The present invention relates to systems and methods for generating an annotation guide. The present invention enables a user experience person to generate an annotation guide in an interactive manner in one embodiment. In another embodiment, the annotation guide can be generated automatically using the speech data and the client data. The time required to generate the annotation guide is significantly reduced, which results in lower cost. The user experience person can analyze and organize the speech data in various ways to ensure that the categories and call type are complete and to provide sufficient guidance to minimize the likelihood of assigning different call types to similar utterances.
One purpose of the annotation guide is to help labelers classify the utterances in the speech data such that the dialog application can respond appropriately to speech input from clients or customers. To achieve this goal, the speech data used to develop the annotation guide typically includes a large number of utterances. For example, the speech data may include thousands of utterances. Clearly, developing an annotation guide can be a complex undertaking and affects whether the speech data is properly labeled.
In one embodiment of the present invention, the development of an annotation guide typically begins by analyzing the speech data in a manner that permits the user (user experience person) to include (or reject) utterances that should be included (or rejected) from a working class that the user has preliminarily identified. Potential utterances are presented to the user and the user identifies or selects the utterances that should be included in the working class. After the user is satisfied that a class is adequately defined, the class is committed to the annotation guide and the user can begin defining or developing another class.
To help label the speech data, the annotation guide 200 includes categories 202, which are often divided into multiple call types 204. Each call type usually includes positive examples of utterances that belong in a particular call type as well as negative examples of utterances that do not belong in a particular call type. The call types 204 may also be referred to herein as classes. The annotation guide 200 is typically used in the annotation of speech data that corresponds to telephone calls or utterances received over the telephone. However, the annotation guide may also be used to label utterances that were not telephone calls. The annotation guide can be used to classify electronic messages such as chat and email. In other words, the annotation guide can be used to classify audio, text, transcribed speech, and the like. This enables a dialog application, for example, to respond to customer inquiries that are submitted over the Internet using email or chat, for example. Instead of generating a speech response over the telephone, the dialog application generates an email response or a chat response.
For example, a business that is involved with prescription drugs may receive customer inquiries relating to prescription orders, billing questions, and the like. The client data includes information about the prescription drug business and helps identify what the business wants to automate in a dialog application. An annotation guide for this business includes several categories of call types that are related to the types of calls received by the business. One category of call types may be a service category which is related to inquiries about prescription orders or plan details. Another category of call types may be a billing category that is related to customer inquiries about billing, payment, or costs. One of skill in the art can appreciate that an annotation guide can describe multiple categories and call types and each annotation guide is not required to have the same categories or call types.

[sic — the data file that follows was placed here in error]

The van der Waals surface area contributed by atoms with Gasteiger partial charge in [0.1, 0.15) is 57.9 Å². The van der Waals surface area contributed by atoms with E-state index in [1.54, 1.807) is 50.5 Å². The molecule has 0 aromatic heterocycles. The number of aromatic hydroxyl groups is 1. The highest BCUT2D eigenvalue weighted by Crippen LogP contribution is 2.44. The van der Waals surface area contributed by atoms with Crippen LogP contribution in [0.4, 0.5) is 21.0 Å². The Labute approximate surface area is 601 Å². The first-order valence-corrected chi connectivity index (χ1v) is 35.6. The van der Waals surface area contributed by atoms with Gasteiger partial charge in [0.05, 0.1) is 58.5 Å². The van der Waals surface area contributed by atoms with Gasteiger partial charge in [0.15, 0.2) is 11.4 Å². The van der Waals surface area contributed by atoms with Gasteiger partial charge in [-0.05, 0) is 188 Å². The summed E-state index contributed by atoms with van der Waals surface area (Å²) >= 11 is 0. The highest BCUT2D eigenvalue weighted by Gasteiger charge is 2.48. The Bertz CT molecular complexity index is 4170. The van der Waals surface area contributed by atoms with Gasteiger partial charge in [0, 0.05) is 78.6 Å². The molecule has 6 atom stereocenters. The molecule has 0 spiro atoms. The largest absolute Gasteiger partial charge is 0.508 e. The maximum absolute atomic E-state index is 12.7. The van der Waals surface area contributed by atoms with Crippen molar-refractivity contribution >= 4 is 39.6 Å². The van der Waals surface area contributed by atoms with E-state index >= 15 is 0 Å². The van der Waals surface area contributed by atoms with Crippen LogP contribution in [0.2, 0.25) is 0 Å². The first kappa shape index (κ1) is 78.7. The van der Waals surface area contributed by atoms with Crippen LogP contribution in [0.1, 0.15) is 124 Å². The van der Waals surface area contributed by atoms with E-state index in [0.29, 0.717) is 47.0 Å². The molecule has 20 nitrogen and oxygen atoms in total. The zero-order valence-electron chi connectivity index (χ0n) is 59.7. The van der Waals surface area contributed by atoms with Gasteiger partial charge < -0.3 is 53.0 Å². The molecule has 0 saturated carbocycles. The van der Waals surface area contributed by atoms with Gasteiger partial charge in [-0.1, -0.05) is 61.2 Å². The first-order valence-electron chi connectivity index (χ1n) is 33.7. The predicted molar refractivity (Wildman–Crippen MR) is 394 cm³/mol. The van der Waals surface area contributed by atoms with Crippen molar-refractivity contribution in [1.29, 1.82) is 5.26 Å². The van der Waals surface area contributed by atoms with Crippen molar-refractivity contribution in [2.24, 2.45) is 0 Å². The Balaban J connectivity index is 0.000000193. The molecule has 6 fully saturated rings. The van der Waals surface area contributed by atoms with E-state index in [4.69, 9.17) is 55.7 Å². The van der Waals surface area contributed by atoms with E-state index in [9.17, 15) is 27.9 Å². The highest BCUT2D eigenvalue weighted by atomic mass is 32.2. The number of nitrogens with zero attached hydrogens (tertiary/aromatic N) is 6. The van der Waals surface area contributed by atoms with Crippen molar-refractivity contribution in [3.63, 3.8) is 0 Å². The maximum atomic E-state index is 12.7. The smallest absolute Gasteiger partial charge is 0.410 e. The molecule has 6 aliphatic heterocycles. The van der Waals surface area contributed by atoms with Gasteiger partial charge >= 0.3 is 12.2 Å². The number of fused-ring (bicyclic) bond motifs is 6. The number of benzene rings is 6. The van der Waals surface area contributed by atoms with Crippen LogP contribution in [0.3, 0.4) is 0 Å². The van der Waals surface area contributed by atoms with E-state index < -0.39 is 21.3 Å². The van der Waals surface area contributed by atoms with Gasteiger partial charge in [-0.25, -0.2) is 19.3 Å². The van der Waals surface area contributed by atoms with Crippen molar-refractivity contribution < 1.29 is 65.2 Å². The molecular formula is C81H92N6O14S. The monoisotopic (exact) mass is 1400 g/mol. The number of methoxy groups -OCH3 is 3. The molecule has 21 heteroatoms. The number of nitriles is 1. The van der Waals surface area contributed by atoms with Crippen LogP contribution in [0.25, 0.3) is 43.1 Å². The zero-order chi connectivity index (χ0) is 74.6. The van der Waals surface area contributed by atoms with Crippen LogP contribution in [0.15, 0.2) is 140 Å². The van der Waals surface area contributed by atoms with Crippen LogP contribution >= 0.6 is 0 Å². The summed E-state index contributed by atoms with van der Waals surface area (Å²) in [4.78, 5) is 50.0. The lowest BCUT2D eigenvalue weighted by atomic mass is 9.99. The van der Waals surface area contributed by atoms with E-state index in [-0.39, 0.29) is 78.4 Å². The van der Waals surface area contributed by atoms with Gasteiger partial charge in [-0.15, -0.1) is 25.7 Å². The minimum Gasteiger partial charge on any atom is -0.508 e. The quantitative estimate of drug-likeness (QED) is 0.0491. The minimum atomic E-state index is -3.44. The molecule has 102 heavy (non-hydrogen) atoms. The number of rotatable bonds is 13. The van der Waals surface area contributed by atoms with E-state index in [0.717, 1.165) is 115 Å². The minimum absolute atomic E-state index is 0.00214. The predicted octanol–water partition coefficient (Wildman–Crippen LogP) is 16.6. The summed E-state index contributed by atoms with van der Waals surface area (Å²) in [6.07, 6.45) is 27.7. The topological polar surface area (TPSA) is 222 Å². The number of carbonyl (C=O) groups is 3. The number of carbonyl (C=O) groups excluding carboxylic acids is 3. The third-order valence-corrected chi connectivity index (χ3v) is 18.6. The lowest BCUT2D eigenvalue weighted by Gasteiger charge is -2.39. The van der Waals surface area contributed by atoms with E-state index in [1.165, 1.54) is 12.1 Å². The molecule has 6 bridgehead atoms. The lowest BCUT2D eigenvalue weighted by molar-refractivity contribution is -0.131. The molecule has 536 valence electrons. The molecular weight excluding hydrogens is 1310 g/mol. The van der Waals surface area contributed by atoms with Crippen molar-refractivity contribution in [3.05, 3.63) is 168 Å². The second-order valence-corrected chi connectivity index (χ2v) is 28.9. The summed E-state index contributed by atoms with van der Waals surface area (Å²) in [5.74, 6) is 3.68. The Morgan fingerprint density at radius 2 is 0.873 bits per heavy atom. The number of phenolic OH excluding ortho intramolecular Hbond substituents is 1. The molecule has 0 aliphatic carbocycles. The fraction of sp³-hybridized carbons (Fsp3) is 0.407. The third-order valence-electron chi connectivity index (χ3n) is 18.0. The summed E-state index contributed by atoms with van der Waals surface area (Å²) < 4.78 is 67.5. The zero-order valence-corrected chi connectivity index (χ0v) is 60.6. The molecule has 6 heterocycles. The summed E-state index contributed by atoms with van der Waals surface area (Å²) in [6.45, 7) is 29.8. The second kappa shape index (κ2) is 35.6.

The call types, in one embodiment, are often generally represented as: Verb(Object). Exemplary verbs include, but are not limited to: ask, cancel, change, combine, and the like. The object relates to a specific call type. The selection or choices of verbs and objects is often specific to a particular business and to the goals that the dialog application is intended to achieve.
Using this format to represent the call types 204, the service category may include an Ask(Info) call type, an Ask(Insurance) call type, a Cancel(Miscellaneous order) call type, and the like. One of skill in the art can appreciate that a large number of different categories and call types can be defined and created by a user experience person.
In each call type, the annotation guide 200 usually includes examples 206. For instance, the Change(Credit Card) call type, which may in the billing category, may include the following positive examples:
The following example further illustrates an example of a call type that might be described in an annotation guide. This example illustrates the specific call type Ask(Info) in the service category and provides information that permits labelers to appropriately label utterances such that a natural language model can be trained to respond to this call type. This example illustrates both a category and one call type within the category.
Using the annotation guide, a labeler annotates speech data and assigns at least one call type to each utterance in the speech data.
The annotation module 310 provides multiple data analyzing functions that help the user identify and define categories, call types, and examples of call types to be included in the annotation guide. In one embodiment, the annotation module 310 provides interactive tools to create and define call types. The tools can use supervised learning and/or unsupervised learning techniques.